Researching Independently

The biggest piece of advice I would give to anyone about to get into research is to be prepared to work independently. This was a personal takeaway from the graduate student panel that spoke to interns a few weeks ago. Panelists said a difficult part of transitioning to graduate school was learning to operate with minimal levels of supervision and direct instruction. There’s more expectation to create your own research ideas and experiments, while being able to figure out how to make them all come to fruition. Interns aren’t necessarily expected to operate at this level of independence, but I would say that an undergraduate research experience is the best time to prepare.

This past week has given me a taste of what it’s like to work independently. My mentor was at a conference on the other side of the country to present his research. At first, I was concerned, unsure of what I would do if I faced a major road block. Although I was already accustomed to spending most of my time working alone, not being able to meet face to face at all seemed like it would be a major limitation. This prompted me to plan out the week meticulously, so I could still be as productive as possible.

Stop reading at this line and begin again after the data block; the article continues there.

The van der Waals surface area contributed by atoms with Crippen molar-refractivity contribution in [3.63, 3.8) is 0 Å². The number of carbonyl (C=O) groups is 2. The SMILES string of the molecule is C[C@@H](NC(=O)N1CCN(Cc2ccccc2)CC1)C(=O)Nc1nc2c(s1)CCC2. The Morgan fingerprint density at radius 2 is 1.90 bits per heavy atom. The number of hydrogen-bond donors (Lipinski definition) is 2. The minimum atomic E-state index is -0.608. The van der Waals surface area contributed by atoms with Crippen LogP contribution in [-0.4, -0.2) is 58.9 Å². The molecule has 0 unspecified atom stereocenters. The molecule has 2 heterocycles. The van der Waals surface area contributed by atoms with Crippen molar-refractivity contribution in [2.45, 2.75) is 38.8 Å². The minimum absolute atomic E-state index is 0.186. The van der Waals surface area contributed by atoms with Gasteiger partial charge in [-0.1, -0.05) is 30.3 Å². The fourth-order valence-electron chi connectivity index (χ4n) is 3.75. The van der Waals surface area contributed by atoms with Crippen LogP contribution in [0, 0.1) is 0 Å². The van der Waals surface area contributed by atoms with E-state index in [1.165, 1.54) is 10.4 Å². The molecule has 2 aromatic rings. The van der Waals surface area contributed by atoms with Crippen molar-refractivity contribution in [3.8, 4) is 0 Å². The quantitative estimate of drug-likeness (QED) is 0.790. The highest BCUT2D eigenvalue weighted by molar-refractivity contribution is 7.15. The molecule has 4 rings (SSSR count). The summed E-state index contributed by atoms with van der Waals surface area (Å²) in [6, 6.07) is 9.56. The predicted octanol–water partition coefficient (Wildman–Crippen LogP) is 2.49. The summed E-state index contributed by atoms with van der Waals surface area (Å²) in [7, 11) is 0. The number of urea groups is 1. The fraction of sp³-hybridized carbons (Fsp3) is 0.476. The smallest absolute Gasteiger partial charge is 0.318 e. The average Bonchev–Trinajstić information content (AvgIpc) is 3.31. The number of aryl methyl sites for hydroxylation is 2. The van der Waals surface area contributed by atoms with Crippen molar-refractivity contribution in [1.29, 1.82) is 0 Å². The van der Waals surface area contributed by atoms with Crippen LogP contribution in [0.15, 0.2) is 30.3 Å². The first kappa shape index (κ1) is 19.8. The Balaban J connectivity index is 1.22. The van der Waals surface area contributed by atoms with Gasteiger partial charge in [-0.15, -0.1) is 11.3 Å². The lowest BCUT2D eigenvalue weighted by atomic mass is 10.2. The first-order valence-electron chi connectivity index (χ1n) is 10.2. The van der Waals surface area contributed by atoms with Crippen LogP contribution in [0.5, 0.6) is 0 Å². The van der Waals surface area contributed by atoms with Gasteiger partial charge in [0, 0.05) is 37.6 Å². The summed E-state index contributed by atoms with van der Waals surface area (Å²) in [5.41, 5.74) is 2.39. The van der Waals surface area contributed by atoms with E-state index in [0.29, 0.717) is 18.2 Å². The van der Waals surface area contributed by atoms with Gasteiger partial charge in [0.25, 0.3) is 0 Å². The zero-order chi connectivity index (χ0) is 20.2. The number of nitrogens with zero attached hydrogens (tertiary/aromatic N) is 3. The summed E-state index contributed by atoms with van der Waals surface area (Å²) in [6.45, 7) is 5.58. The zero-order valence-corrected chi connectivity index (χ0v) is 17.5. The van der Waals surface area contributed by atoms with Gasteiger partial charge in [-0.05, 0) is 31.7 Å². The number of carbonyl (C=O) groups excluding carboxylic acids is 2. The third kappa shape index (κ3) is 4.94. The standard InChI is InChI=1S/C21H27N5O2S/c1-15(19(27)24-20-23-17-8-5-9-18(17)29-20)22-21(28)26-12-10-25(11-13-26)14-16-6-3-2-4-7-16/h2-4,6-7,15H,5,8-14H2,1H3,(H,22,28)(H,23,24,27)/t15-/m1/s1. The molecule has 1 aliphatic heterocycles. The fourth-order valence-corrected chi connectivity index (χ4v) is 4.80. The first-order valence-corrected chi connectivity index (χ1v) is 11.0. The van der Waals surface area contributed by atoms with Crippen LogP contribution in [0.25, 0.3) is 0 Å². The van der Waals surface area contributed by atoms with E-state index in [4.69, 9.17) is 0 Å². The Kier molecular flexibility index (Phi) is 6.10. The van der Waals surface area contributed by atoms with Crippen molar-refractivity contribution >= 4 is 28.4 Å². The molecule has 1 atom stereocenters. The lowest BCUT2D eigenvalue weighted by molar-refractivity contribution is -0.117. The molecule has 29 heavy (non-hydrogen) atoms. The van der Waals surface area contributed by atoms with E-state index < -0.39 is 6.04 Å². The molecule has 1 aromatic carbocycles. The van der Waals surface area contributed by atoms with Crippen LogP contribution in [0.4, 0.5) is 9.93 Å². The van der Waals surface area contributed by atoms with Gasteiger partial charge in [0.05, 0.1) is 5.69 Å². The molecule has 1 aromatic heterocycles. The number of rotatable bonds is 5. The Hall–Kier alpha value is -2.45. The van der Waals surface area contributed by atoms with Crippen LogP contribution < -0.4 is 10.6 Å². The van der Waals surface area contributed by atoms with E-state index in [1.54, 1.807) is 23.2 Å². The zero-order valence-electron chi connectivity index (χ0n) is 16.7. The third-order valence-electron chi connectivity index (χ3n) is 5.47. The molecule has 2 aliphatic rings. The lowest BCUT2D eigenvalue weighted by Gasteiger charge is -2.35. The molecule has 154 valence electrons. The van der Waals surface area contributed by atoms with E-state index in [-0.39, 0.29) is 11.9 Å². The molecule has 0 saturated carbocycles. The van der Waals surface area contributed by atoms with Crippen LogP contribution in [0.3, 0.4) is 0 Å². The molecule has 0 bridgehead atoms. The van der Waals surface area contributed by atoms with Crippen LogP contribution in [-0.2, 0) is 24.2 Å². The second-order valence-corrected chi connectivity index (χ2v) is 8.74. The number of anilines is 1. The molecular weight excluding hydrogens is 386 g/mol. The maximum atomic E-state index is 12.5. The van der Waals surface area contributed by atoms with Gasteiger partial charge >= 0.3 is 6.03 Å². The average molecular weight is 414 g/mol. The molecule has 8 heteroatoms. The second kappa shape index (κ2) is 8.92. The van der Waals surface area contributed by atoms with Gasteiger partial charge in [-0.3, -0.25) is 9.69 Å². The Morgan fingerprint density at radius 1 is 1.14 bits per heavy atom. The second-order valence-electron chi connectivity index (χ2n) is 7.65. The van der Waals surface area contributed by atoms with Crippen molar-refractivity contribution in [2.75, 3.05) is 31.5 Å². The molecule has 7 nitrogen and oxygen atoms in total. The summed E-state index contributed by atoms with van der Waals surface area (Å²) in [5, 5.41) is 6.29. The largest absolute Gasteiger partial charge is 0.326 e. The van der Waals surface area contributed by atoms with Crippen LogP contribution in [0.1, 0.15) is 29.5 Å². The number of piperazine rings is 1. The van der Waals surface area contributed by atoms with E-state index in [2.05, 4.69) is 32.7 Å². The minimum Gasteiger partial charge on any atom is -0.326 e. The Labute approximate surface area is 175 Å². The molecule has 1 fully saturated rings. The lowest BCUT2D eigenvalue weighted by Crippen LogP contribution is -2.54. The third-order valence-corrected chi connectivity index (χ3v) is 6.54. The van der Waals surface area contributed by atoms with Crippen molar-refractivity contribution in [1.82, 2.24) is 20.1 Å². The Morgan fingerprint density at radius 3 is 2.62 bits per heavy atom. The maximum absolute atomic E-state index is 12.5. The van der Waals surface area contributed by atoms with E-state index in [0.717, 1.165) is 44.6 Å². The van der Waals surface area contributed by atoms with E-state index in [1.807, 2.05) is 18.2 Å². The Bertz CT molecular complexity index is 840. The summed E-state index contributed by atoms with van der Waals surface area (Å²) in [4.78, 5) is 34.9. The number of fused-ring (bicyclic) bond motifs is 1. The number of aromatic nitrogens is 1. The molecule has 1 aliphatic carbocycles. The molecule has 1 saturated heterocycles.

I started off my week by beginning to write a report on my project in journal format. To begin such a task, I read up on relevant theory through a photonics textbook and other contemporary journal articles. This extra reading allowed me to generate informative figures and summarize the background behind my project. Being able to explain something through writing greatly enhanced my understanding of the topic. I then spent the next few days in the laboratory, both taking measurements, and watching others to see how they handled problems. Finally, when my mentor returned on Friday, we had perhaps our most insightful meeting so far. The extensive preparation I had done on my own, such as reading theory, writing the journal, and troubleshooting problems in the lab helped me make the most of the meeting. We discussed everything I learned, the problems I encountered, and what the remaining weeks of the internship would look like. I now feel that I’ve fine tuned my research work flow and I’m ready to finish the internship strong.

Aaron Wissing

Aaron is a Santa Barbara City College student interning in the AIM Photonics research program this summer. He's transferring to UCLA in fall 2017 to study electrical engineering.